What's to keep my daughters from thinking that tiny ceramic milk cow I purchased isn't one I inherited from Grandma Frances? HeirloomRegistry.com. Without it, the memories of ancestors who have owned our real family heirlooms will disappear into thin air. Worse still, without HeirloomRegistry, my descendants will most certainly confuse the real family heirlooms from things I purchased merely because they remind me of objects my ancestors once owned.
I decided to test out HeirloomRegistry.com with this red and white ceramic pitcher that I truly did inherit from my maternal grandmother. It is in perfect condition, except for the tiny chip along the front base in the middle. I'm sure the Antiques Roadshow folks would say this may affect its value, but to me it is priceless.
|PHOTO: Taken by the author.|
My maternal grandmother, Frances Irene Goering was born on 22 Aug 1905 in Chariton, Lucas, Iowa. She died on 12 Jan 1974 in Renton, King, Washington. Frances married (1) Lowell Simpson Froman, son of William Gist Froman and Louisa Mae Higgins on 25 Feb 1925. They subsequently lived in Chelan, Washington, and Seattle, King, Washington. By 1940, the marriage ended in divorce. In her later years Frances married (2) Mike A. McDonnell, as pictured below:
Frances' father was Charles Henry Goering was born on 10 Sep 1876 in Dallas, Marion, Iowa. He died on 5 Nov 1931 at Emporia, Lyon, Kansas. He married Estelle Mae Phillips on 23 May 1900 in Knoxville, Marion, Iowa. Estelle was born on 30 Nov 1876 in that same city. She died on 11 Sep 1921 in Olathe, Johnson, Kansas and is buried at the Graceland Cemetery, Knoxville, Marion, Iowa. From Estelle's death certificate and from information provided by Frances, the cause of death are known as rose cancer, breast and liver cancer. Names, dates and death bed statement are extracted from the Goering Family Bible, in posession of the author. PHOTO: Original in possession of the author.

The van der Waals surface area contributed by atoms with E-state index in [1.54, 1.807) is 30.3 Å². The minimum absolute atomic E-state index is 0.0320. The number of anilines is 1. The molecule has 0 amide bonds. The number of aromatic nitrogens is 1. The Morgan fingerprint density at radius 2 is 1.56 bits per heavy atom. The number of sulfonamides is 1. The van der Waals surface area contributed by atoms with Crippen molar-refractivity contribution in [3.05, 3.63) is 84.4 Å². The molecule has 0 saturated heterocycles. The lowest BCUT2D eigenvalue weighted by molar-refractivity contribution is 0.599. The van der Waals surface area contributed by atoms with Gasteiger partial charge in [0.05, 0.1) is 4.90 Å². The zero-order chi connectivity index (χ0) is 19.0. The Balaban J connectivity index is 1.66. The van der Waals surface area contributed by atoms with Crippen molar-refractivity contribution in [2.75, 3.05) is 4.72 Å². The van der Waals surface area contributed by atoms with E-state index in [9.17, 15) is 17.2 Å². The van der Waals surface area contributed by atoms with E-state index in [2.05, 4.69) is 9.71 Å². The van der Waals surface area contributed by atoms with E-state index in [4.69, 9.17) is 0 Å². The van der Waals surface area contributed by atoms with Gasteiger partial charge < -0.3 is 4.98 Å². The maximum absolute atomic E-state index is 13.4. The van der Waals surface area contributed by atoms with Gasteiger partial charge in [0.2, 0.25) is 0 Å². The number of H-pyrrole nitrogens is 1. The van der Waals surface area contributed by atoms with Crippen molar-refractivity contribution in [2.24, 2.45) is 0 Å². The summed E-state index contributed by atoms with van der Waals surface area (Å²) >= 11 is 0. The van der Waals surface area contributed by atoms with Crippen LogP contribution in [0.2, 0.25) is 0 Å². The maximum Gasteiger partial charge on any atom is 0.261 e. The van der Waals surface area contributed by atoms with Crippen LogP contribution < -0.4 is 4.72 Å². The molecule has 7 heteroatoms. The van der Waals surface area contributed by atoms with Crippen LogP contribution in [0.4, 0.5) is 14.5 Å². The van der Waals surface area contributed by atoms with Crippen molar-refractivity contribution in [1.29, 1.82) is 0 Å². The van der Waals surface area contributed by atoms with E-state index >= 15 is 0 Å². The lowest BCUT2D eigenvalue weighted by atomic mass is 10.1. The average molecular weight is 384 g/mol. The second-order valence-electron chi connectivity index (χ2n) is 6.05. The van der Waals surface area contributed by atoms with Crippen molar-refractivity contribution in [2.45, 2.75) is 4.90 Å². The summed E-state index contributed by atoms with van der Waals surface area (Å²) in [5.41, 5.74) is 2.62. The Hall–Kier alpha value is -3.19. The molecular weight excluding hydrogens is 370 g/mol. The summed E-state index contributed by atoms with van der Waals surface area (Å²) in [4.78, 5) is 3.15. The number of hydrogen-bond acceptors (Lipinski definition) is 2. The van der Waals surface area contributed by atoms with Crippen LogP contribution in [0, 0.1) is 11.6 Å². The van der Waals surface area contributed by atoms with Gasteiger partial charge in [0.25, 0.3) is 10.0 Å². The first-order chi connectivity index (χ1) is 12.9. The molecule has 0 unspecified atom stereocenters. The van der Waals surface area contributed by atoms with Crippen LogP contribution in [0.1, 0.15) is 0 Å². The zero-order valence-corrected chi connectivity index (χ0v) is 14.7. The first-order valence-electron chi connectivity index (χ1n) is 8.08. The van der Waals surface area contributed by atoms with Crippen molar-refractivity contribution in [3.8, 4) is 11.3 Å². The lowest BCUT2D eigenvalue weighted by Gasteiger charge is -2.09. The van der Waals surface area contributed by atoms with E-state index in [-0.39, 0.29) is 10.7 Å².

Here's how HeirloomRegistry.com works:
1. Order "stickers" from HeirloomRegistry.com.
2. Affix the HeirloomRegistry.com sticker to an inconspicuous place on the heirloom.
3. Take a picture(s) of your heirloom - no larger than 5mb. (I had to resize mine, since my camera's default is significantly larger.)
3. Go to HeirloomRegistry.com and log in.
4. Click to add an heirloom.
5. Fill in the blanks to describe the provenance of the heirloom and upload the pic. See the screen shot below of my entry featuring Grandma Frances Irene (Goering) Froman McDonnel's small red and shite ceramic pitcher. Though I only uploaded 1 picture, there is space to upload multiple views of each heirloom.
It is possible to make the registry item private, but to Ol'Myrt this defeats the purpose of HeirloomRegistry.com.
"Be it a flour sifter, slide rule, quilt or grandfather clock, preserve the story of your precious heirlooms with HeirloomRegistry.com. It's easy to order the registry stickers, then snap pics and upload to this innovative site. I won't always be around to tell the history of our family pieces. My 8 year old grandson can search by the registry number and read about his 2nd great grandmother's red ceramic pitcher just like that!"Happy family tree climbing!
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